380(* [solve node] re-evaluates the right-hand side at [node]. If this leads to
381   a change, then the current property is updated, and [node] emits a signal
382   towards its observers. *)
383
384(* When [solve node] is invoked, [node] has no subjects. Indeed, when [solve]
385   is invoked by [node_for], [node] is newly created; when [solve] is invoked by
386   [Workset.repeat], [node] has just been extracted out of the workset, and a
387   node in the workset has no subjects. *)
388
389(* [node] must not be in the workset. *)
390
391(* In short, when [solve node] is invoked, [node] is neither awake nor asleep.
392   When [solve node] finishes, [node] is either awake or asleep again. (Chances
393   are, it is asleep, unless it is its own observer; then, it is awakened by the
394   final call to [signal node].) *)
395
396let rec solve (node : node) : unit =
397
398  (* Retrieve the data record carried by this node. *)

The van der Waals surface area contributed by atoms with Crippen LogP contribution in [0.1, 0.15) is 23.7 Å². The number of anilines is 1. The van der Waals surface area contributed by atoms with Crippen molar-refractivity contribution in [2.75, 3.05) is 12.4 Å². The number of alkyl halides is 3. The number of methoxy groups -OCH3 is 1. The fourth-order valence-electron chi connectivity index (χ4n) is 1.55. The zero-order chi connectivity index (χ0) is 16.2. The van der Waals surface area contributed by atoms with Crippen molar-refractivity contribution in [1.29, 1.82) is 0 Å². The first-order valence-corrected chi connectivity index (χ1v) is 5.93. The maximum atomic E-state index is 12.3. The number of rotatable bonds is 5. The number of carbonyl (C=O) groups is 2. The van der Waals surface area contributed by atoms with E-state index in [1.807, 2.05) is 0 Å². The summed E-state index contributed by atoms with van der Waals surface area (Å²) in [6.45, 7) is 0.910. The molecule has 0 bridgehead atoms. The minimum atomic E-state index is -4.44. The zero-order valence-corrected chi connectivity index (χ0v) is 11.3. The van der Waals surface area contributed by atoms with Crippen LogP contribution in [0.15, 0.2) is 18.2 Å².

399  let data = Graph.data node in
400
401  (* Prepare to compute an updated value at this node. This is done by
402     invoking the client's right-hand side function.  *)
403
404  (* The flag [alive] is used to prevent the client from invoking [request]
405     after this interaction phase is over. In theory, this dynamic check seems
406     required in order to argue that [request] behaves like a pure function.
407     In practice, this check is not very useful: only a bizarre client would
408     store a [request] function and invoke it after it has become stale. *)
409  let alive = ref true
410  and subjects = ref [] in
411
412  (* We supply the client with [request], a function that provides access to
413     the current valuation, and dynamically records dependencies. This yields
414     a set of dependencies that is correct by construction. *)
415  let request (v : variable) : property =
416    assert !alive;
417    try
418      M.find v permanent
419    with Not_found ->
420      let subject = node_for v in
421      let p = property subject in
422      if not (P.is_maximal p) then
423        subjects := subject :: !subjects;
424      p
425  in
426
427  (* Give control to the client. *)
428  let new_property = data.rhs request in
429
430  (* From now on, prevent any invocation of this instance of [request]